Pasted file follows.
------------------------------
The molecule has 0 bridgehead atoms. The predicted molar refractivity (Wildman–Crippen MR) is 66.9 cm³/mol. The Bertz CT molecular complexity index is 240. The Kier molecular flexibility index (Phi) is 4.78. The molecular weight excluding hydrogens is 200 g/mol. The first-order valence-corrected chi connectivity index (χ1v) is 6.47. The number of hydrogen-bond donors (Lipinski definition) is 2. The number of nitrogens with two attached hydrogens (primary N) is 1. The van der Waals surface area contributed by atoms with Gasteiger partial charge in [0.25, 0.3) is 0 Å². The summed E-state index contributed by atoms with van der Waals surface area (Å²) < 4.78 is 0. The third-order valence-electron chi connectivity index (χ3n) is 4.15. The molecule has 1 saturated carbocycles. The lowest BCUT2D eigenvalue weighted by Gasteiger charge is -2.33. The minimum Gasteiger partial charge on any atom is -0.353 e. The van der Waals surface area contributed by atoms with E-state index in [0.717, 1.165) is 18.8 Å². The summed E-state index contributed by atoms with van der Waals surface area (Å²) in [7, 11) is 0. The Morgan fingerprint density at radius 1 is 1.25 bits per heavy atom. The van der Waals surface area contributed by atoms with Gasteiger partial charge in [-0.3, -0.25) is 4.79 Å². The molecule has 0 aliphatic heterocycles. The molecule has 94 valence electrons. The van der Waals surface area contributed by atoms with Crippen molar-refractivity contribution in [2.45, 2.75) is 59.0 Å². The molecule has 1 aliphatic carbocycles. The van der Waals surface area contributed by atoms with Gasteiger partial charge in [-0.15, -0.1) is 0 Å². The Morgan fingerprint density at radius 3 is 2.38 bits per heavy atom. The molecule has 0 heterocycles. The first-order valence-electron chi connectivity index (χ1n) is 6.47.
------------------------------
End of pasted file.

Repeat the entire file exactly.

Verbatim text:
The molecule has 0 bridgehead atoms. The predicted molar refractivity (Wildman–Crippen MR) is 66.9 cm³/mol. The Bertz CT molecular complexity index is 240. The Kier molecular flexibility index (Phi) is 4.78. The molecular weight excluding hydrogens is 200 g/mol. The first-order valence-corrected chi connectivity index (χ1v) is 6.47. The number of hydrogen-bond donors (Lipinski definition) is 2. The number of nitrogens with two attached hydrogens (primary N) is 1. The van der Waals surface area contributed by atoms with Gasteiger partial charge in [0.25, 0.3) is 0 Å². The summed E-state index contributed by atoms with van der Waals surface area (Å²) < 4.78 is 0. The third-order valence-electron chi connectivity index (χ3n) is 4.15. The molecule has 1 saturated carbocycles. The lowest BCUT2D eigenvalue weighted by Gasteiger charge is -2.33. The minimum Gasteiger partial charge on any atom is -0.353 e. The van der Waals surface area contributed by atoms with E-state index in [0.717, 1.165) is 18.8 Å². The summed E-state index contributed by atoms with van der Waals surface area (Å²) in [7, 11) is 0. The Morgan fingerprint density at radius 1 is 1.25 bits per heavy atom. The van der Waals surface area contributed by atoms with Gasteiger partial charge in [-0.3, -0.25) is 4.79 Å². The molecule has 0 aliphatic heterocycles. The molecule has 94 valence electrons. The van der Waals surface area contributed by atoms with Crippen molar-refractivity contribution in [2.45, 2.75) is 59.0 Å². The molecule has 1 aliphatic carbocycles. The van der Waals surface area contributed by atoms with Gasteiger partial charge in [-0.15, -0.1) is 0 Å². The Morgan fingerprint density at radius 3 is 2.38 bits per heavy atom. The molecule has 0 heterocycles. The first-order valence-electron chi connectivity index (χ1n) is 6.47.